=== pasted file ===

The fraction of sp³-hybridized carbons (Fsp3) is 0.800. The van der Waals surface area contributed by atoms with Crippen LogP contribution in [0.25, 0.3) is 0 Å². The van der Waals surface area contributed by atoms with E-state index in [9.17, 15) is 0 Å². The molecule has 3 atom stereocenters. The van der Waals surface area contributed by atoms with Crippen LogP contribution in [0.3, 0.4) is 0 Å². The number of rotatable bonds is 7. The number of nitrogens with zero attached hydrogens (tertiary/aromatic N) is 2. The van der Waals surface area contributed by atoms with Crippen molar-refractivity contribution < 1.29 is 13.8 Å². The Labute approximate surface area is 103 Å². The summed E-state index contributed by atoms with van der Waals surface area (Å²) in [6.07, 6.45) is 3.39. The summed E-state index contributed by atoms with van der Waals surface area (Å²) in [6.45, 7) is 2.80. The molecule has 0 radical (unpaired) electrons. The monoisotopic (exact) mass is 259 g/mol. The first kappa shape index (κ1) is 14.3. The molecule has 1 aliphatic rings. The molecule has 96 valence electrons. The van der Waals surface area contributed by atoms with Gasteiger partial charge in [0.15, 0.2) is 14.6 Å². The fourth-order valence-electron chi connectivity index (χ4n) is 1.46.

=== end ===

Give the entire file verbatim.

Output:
The fraction of sp³-hybridized carbons (Fsp3) is 0.800. The van der Waals surface area contributed by atoms with Crippen LogP contribution in [0.25, 0.3) is 0 Å². The van der Waals surface area contributed by atoms with E-state index in [9.17, 15) is 0 Å². The molecule has 3 atom stereocenters. The van der Waals surface area contributed by atoms with Crippen LogP contribution in [0.3, 0.4) is 0 Å². The number of rotatable bonds is 7. The number of nitrogens with zero attached hydrogens (tertiary/aromatic N) is 2. The van der Waals surface area contributed by atoms with Crippen molar-refractivity contribution < 1.29 is 13.8 Å². The Labute approximate surface area is 103 Å². The summed E-state index contributed by atoms with van der Waals surface area (Å²) in [6.07, 6.45) is 3.39. The summed E-state index contributed by atoms with van der Waals surface area (Å²) in [6.45, 7) is 2.80. The molecule has 0 radical (unpaired) electrons. The monoisotopic (exact) mass is 259 g/mol. The first kappa shape index (κ1) is 14.3. The molecule has 1 aliphatic rings. The molecule has 96 valence electrons. The van der Waals surface area contributed by atoms with Gasteiger partial charge in [0.15, 0.2) is 14.6 Å². The fourth-order valence-electron chi connectivity index (χ4n) is 1.46.